Remember, an impact statement is a brief summary, in lay terms, of the social, environmental and/or economic impact of your efforts. It states accomplishments and their payoff to society.

A good impact statement answers the questions "So what?" and "Who cares."

A good impact statement illustrates change in at least one of the following areas:

  • economic value or efficiency
  • environmental quality
  • societal/individual well being

 

Specific elements of an impact statement are:

Economic value or efficiency:

Example: Five years ago, Cornpone County pork producers spent $17 more than the state average to raise a market hog. We helped them improve their record keeping and production practices, and costs dropped $20 to $3.19 BELOW the state average. Each farm's profit increased $345,000 over five years, bringing more hogs, more jobs, and more spending to the county.

Environmental quality:

Example: Chopped waste paper is an economical substitute for wood chips commonly used as bedding by the horse industry. Our scientists have found that the paper absorbs moisture better too. By using some of the 76 million tons of paper Americans throw away each year, researchers can reduce landfill demands, save a few trees and keep horses comfy all at once.

Social/individual well being (health):

Example: No standards exist for wooden basketball, dance and aerobics floors. So, we're setting them. Our scientists study the role of floor type and construction in chronic-use injuries that often make people stop exercising. Computer models predict how a floor reacts to various forces or environmental changes. Those predictions, and what doctors know about chronic athletic injuries, bring a prescription for safer exercise for athletes of all ages and abilities.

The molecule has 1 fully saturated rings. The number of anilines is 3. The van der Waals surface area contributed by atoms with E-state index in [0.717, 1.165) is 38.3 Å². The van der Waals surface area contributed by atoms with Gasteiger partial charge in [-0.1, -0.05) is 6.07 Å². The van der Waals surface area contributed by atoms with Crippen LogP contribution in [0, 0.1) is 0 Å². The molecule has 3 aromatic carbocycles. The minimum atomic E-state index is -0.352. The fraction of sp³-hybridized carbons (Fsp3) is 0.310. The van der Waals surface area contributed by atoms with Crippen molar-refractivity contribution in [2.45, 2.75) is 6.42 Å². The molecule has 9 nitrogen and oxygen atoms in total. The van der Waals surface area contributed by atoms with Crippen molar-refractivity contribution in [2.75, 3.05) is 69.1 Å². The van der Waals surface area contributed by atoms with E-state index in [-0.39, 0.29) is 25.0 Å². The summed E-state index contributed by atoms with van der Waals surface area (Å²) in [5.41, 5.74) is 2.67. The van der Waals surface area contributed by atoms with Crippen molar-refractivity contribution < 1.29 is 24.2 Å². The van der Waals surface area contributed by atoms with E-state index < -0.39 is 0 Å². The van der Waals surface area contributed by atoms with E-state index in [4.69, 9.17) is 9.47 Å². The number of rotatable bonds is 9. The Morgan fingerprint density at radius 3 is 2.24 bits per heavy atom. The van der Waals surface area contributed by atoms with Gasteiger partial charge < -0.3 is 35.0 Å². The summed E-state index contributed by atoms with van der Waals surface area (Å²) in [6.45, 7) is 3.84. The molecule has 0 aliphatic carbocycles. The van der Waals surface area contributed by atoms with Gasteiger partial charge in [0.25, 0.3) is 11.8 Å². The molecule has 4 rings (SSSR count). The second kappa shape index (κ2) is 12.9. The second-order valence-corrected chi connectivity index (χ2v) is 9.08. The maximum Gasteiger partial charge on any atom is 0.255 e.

Reporting Potential Impact

Potential impact should be considered, especially in basic research and teaching or youth education work. It is useful when impact is hard to define in quantitative terms. Potential impact should include the following information:

  • the most likely benefactors of the research or education project
  • what you expect the outcome to be and why
  • an idea of how long it would take to reach expected outcomes
  • real or hypothetical examples of expected outcomes

Impact areas hard to define and quantify:

  • youth and families
  • basic research
  • campus classroom efforts
  • long-run efforts

 

Focus on potential impact by using examples that report accomplishments to date that are tied to potential impact.

Anecdotes are our friends! Consider these for hard-to-quantify statements:

Anecdotal, single, quantifiable examples of behavior change or knowledge acquisition that can be extrapolated to a quantifiable broader audience in relationship to an already quantified problem can make effective impact statements. (Just don't write them this way!)

Example of a potential impact statement: We bought special software for classroom computers. The students learned to analyze the total true cost of producing food products. Using the same software industry uses makes these students ready for the job market and ready to enhance the food economy.